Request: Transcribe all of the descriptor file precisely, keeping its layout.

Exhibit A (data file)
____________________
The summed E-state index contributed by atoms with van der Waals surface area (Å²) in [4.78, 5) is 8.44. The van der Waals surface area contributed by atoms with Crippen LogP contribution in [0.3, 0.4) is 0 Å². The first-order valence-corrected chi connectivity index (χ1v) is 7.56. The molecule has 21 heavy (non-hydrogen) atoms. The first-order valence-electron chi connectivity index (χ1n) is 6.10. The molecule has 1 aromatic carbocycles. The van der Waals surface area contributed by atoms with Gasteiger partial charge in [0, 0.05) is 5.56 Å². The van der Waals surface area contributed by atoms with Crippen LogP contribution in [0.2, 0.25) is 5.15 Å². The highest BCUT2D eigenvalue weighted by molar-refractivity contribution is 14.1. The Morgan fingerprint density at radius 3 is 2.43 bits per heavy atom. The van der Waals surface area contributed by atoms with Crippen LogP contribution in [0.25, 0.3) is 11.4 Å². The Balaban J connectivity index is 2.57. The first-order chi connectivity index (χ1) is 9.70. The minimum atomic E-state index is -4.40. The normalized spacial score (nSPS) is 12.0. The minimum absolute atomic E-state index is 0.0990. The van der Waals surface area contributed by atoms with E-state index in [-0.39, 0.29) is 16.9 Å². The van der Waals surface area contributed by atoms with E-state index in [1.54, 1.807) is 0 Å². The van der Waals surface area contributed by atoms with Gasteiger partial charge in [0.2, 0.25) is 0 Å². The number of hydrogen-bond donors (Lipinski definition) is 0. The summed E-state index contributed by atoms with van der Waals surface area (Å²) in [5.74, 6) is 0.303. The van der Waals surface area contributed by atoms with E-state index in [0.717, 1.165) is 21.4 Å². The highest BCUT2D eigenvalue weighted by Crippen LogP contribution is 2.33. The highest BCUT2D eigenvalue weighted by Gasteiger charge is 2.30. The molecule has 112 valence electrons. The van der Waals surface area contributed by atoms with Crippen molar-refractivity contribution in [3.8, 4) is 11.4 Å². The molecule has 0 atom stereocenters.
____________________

The summed E-state index contributed by atoms with van der Waals surface area (Å²) in [4.78, 5) is 8.44. The van der Waals surface area contributed by atoms with Crippen LogP contribution in [0.3, 0.4) is 0 Å². The first-order valence-corrected chi connectivity index (χ1v) is 7.56. The molecule has 21 heavy (non-hydrogen) atoms. The first-order valence-electron chi connectivity index (χ1n) is 6.10. The molecule has 1 aromatic carbocycles. The van der Waals surface area contributed by atoms with Gasteiger partial charge in [0, 0.05) is 5.56 Å². The van der Waals surface area contributed by atoms with Crippen LogP contribution in [0.2, 0.25) is 5.15 Å². The highest BCUT2D eigenvalue weighted by molar-refractivity contribution is 14.1. The Morgan fingerprint density at radius 3 is 2.43 bits per heavy atom. The van der Waals surface area contributed by atoms with Crippen LogP contribution in [0.25, 0.3) is 11.4 Å². The Balaban J connectivity index is 2.57. The first-order chi connectivity index (χ1) is 9.70. The minimum atomic E-state index is -4.40. The normalized spacial score (nSPS) is 12.0. The minimum absolute atomic E-state index is 0.0990. The van der Waals surface area contributed by atoms with E-state index in [-0.39, 0.29) is 16.9 Å². The van der Waals surface area contributed by atoms with E-state index in [1.54, 1.807) is 0 Å². The van der Waals surface area contributed by atoms with Gasteiger partial charge in [0.2, 0.25) is 0 Å². The number of hydrogen-bond donors (Lipinski definition) is 0. The summed E-state index contributed by atoms with van der Waals surface area (Å²) in [5.74, 6) is 0.303. The van der Waals surface area contributed by atoms with E-state index in [0.717, 1.165) is 21.4 Å². The highest BCUT2D eigenvalue weighted by Crippen LogP contribution is 2.33. The highest BCUT2D eigenvalue weighted by Gasteiger charge is 2.30. The molecule has 112 valence electrons. The van der Waals surface area contributed by atoms with Crippen molar-refractivity contribution in [3.8, 4) is 11.4 Å². The molecule has 0 atom stereocenters.